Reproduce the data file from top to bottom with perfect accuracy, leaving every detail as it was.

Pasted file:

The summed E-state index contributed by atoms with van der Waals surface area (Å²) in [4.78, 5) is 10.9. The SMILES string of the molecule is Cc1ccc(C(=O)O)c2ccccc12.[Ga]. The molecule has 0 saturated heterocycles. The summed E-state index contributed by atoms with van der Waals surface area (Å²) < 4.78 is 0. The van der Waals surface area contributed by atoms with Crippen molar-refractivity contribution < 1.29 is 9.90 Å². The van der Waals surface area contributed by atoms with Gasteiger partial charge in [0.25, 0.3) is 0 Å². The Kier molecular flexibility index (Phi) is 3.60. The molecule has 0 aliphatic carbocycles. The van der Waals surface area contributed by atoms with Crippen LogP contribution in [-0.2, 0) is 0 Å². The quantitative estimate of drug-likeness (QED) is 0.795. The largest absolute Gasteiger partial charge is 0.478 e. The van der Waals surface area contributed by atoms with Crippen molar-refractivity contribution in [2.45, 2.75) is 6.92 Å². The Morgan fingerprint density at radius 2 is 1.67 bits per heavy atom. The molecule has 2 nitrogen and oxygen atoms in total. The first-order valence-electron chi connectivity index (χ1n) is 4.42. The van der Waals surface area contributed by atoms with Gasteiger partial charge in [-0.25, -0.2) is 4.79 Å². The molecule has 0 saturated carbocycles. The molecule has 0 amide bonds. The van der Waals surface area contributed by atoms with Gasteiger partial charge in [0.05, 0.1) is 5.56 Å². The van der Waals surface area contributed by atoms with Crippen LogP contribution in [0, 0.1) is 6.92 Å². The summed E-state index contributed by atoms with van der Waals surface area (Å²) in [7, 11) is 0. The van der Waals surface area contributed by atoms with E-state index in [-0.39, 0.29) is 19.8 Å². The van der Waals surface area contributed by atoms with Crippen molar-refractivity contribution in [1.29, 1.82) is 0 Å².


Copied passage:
The summed E-state index contributed by atoms with van der Waals surface area (Å²) in [4.78, 5) is 10.9. The SMILES string of the molecule is Cc1ccc(C(=O)O)c2ccccc12.[Ga]. The molecule has 0 saturated heterocycles. The summed E-state index contributed by atoms with van der Waals surface area (Å²) < 4.78 is 0. The van der Waals surface area contributed by atoms with Crippen molar-refractivity contribution < 1.29 is 9.90 Å². The van der Waals surface area contributed by atoms with Gasteiger partial charge in [0.25, 0.3) is 0 Å². The Kier molecular flexibility index (Phi) is 3.60. The molecule has 0 aliphatic carbocycles. The van der Waals surface area contributed by atoms with Crippen LogP contribution in [-0.2, 0) is 0 Å². The quantitative estimate of drug-likeness (QED) is 0.795. The largest absolute Gasteiger partial charge is 0.478 e. The van der Waals surface area contributed by atoms with Crippen molar-refractivity contribution in [2.45, 2.75) is 6.92 Å². The Morgan fingerprint density at radius 2 is 1.67 bits per heavy atom. The molecule has 2 nitrogen and oxygen atoms in total. The first-order valence-electron chi connectivity index (χ1n) is 4.42. The van der Waals surface area contributed by atoms with Gasteiger partial charge in [-0.25, -0.2) is 4.79 Å². The molecule has 0 saturated carbocycles. The molecule has 0 amide bonds. The van der Waals surface area contributed by atoms with Gasteiger partial charge in [0.05, 0.1) is 5.56 Å². The van der Waals surface area contributed by atoms with Crippen LogP contribution in [0, 0.1) is 6.92 Å². The summed E-state index contributed by atoms with van der Waals surface area (Å²) in [7, 11) is 0. The van der Waals surface area contributed by atoms with E-state index in [-0.39, 0.29) is 19.8 Å². The van der Waals surface area contributed by atoms with Crippen molar-refractivity contribution in [1.29, 1.82) is 0 Å².